Before I had my boy, I had a slim and beautiful figure. I felt sexy, and I would get loads of attention…if you know what I mean.

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But my body changed after giving birth. I felt ugly and fat. A family friend even said I looked so fat my tummy looked as though it was carrying another child (ouch). That put my self-esteem all the way down. My brain began creating an image of how I saw myself…fat. I guess it was also my postnatal hormones that was causing me to have the self-esteem issue.

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It took me a year to get over my self-esteem. By then, I saw the real image of myself. I didn’t have the same body size/image like I used to. Instead, I’ve become curvy. And to be honest, I liked it, because the new body really showed off my a**, especially when I walk…the catwalk.

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Over the years, I’ve learned to love the way I look. I’ve also come to terms with the fact that my body image will never be the same as it was, which was fine. Sometimes we just have to embrace what we already have rather than what we had. It can be a good thing with a positive impact.

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So stay beautiful and fabulous, my sexy people!

 

 

5. The Positivity Project – One Email to Read Before Work (Day 1)

Get your AM brain into gear by signing up to gohighbrow.com’s fun email-learning platform. It sends a five-minute lesson (on a huge range of subjects – money, art, tech, health) straight to your inbox each morning for ten days.

So I signed up to gohighbrow.com (Highbrow) to the subject on The Science of Happiness. 

From Highbrow:

For many of us, psychologists are those people who can tell you what’s wrong with you, who can look at you and find all those hidden fears and issues that we all have. But what if psychologists were those people that can tell you all your hidden talents and the wonderful sides of your personality that go so unnoticed most of the time?!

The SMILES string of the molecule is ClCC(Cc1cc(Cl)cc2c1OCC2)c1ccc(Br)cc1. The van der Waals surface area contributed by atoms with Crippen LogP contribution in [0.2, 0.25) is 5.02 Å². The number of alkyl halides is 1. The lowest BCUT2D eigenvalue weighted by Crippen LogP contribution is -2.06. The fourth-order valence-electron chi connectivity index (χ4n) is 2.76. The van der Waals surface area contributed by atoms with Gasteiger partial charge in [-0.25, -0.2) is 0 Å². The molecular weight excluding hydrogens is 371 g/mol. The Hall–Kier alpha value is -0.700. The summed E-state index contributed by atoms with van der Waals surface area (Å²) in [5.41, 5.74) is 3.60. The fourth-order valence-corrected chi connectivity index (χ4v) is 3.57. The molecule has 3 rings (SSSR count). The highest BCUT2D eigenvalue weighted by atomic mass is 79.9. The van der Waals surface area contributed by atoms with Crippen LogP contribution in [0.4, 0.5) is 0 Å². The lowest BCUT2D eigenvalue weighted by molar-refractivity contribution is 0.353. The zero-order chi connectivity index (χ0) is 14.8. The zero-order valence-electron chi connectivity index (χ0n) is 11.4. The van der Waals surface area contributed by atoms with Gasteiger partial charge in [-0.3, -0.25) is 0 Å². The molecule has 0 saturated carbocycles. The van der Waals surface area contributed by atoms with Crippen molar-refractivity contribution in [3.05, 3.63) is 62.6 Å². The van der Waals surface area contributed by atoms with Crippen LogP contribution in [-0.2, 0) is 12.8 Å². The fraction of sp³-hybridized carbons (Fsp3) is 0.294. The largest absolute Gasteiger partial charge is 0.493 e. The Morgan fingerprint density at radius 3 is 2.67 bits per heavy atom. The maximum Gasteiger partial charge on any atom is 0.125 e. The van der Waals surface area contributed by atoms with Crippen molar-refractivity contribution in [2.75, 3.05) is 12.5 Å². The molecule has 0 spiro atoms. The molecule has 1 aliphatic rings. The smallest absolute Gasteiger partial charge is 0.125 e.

Positive psychology is a science that looks at what works, what’s right, and what’s improving with people. It is an approach within psychology that is meant to complement the majority of traditional psychology research done before, that’s focused on clinical settings and people with mental illnesses.

Underlying this new approach is the insight that happiness is NOT the negation of unhappiness. For example – overcoming a depression does NOT mean that you are happy and thriving. This course is based on a scientific approach that tries to find out what we need in order to flourish.

In addition to overcoming weaknesses, we will look at building strengths. Instead of running away from unhappiness, we will try to find ways to be happier. And in addition to overcoming tough times, we want to understand how to live a fulfilled life. 

The main question that we want to tackle: How can this research be applied to help us make long-lasting, positive change? This also made positive psychology the most popular course at Harvard – back when it was taught there a few years ago. Nowadays, organizations, consulting companies, governments, schools are taking on positive psychology.